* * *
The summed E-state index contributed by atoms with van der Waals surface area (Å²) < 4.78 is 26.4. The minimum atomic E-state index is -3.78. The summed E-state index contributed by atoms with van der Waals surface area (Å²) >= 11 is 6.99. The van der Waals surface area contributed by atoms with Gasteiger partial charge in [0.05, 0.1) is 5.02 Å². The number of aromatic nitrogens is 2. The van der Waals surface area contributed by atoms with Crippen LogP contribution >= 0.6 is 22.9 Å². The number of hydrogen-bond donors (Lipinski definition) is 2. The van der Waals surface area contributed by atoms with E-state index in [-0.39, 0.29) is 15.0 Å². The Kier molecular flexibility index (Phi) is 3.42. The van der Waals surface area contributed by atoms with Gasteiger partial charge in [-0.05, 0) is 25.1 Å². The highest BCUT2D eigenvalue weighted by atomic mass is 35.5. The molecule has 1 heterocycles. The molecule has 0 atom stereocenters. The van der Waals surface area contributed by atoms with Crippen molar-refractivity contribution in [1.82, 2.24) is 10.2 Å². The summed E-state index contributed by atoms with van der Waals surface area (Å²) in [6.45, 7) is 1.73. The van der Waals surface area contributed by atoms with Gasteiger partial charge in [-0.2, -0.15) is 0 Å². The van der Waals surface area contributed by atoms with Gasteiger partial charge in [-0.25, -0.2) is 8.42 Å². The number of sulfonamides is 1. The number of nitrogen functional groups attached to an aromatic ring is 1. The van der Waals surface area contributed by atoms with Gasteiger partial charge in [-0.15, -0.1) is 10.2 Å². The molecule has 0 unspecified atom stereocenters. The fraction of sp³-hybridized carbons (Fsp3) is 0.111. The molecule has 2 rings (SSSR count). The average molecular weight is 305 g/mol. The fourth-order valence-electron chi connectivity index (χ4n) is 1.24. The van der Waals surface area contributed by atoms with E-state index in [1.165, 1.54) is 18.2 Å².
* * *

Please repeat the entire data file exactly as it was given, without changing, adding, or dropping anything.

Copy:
The summed E-state index contributed by atoms with van der Waals surface area (Å²) < 4.78 is 26.4. The minimum atomic E-state index is -3.78. The summed E-state index contributed by atoms with van der Waals surface area (Å²) >= 11 is 6.99. The van der Waals surface area contributed by atoms with Gasteiger partial charge in [0.05, 0.1) is 5.02 Å². The number of aromatic nitrogens is 2. The van der Waals surface area contributed by atoms with Crippen LogP contribution >= 0.6 is 22.9 Å². The number of hydrogen-bond donors (Lipinski definition) is 2. The van der Waals surface area contributed by atoms with E-state index in [-0.39, 0.29) is 15.0 Å². The Kier molecular flexibility index (Phi) is 3.42. The van der Waals surface area contributed by atoms with Gasteiger partial charge in [-0.05, 0) is 25.1 Å². The highest BCUT2D eigenvalue weighted by atomic mass is 35.5. The molecule has 1 heterocycles. The molecule has 0 atom stereocenters. The van der Waals surface area contributed by atoms with Crippen molar-refractivity contribution in [1.82, 2.24) is 10.2 Å². The summed E-state index contributed by atoms with van der Waals surface area (Å²) in [6.45, 7) is 1.73. The van der Waals surface area contributed by atoms with Gasteiger partial charge in [-0.2, -0.15) is 0 Å². The van der Waals surface area contributed by atoms with Gasteiger partial charge in [-0.25, -0.2) is 8.42 Å². The number of sulfonamides is 1. The number of nitrogen functional groups attached to an aromatic ring is 1. The van der Waals surface area contributed by atoms with Gasteiger partial charge in [-0.15, -0.1) is 10.2 Å². The molecule has 0 unspecified atom stereocenters. The fraction of sp³-hybridized carbons (Fsp3) is 0.111. The molecule has 2 rings (SSSR count). The average molecular weight is 305 g/mol. The fourth-order valence-electron chi connectivity index (χ4n) is 1.24. The van der Waals surface area contributed by atoms with E-state index in [1.165, 1.54) is 18.2 Å².